And before their cataclysmic eruption, these mountains were even less known. Krakatau was not recognized as potentially active until the eruption began. Tambora was not even recognized as a volcano until 5 years before its eruption when it first showed some sign of activity. This was in spite of it being one of the tallest mountains in Indonesia – but we do not know the exact height as no one was interested in it at the time! Tambora’s last known eruption before the big one in 1815 is dated to 740AD (+-150 years). Pinatubo was just a hill, until the USGS raised the alarm weeks before the explosion. Santa Maria had been inactive for at least 500 years, i.e. there was no known activity in historic times. The first indication of something building was nine months before the eruption with an earthquake swarm. Novarupta was a flank eruption from Katmai; Katmai had no known eruptions before the big one, and was only known to occasionally ‘smoke’ in the decades before. For older eruptions we lack historical records, but we know that Vesuvius was not known to be volcanic before its VEI-5 eruption (although some writers did suspect it to be): it had been quiet for at least three centuries. Santorini was inhabited before its big event, suggesting it too had been inactive.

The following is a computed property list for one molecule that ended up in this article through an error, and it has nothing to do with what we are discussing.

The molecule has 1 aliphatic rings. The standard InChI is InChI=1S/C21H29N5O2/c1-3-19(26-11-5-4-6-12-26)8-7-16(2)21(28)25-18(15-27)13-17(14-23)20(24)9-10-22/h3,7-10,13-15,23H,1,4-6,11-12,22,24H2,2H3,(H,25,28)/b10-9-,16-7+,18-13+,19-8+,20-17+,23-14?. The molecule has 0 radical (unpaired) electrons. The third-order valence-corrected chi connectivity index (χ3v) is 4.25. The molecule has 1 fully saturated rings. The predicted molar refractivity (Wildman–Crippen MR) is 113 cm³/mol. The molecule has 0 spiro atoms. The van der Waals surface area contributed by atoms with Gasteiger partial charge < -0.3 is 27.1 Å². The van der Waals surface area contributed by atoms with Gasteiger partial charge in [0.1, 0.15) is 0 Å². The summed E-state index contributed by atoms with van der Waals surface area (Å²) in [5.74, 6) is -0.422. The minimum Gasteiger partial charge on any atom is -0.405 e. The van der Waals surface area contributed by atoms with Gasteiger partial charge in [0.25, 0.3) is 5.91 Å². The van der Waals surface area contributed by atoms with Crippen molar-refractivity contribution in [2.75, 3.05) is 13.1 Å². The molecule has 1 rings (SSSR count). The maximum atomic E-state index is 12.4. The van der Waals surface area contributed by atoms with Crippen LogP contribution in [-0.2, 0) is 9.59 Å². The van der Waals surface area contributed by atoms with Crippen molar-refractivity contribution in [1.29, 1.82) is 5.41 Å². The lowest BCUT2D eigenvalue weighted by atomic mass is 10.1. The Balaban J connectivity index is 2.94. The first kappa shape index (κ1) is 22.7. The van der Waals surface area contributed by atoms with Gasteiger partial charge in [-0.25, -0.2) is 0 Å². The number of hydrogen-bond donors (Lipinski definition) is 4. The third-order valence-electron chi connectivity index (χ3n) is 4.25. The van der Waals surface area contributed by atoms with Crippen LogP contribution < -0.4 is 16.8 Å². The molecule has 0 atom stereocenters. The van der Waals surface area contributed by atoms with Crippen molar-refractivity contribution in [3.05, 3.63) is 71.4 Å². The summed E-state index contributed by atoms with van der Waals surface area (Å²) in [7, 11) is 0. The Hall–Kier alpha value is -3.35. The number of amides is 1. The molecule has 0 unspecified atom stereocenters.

The link between explosions and dormancy makes sense from an explosive point of view. Young, fresh magma tends to be effusive. Over time it becomes stale and more explosive. The ash from big volcanic explosions tend to be white from silicates, while the lava from effusive eruptions tends to be black. Magma turns white with age. A slow cooling by a magma chamber is a danger. Like the Beirut explosive, the substance of volcanoes becomes more explosive as it ages.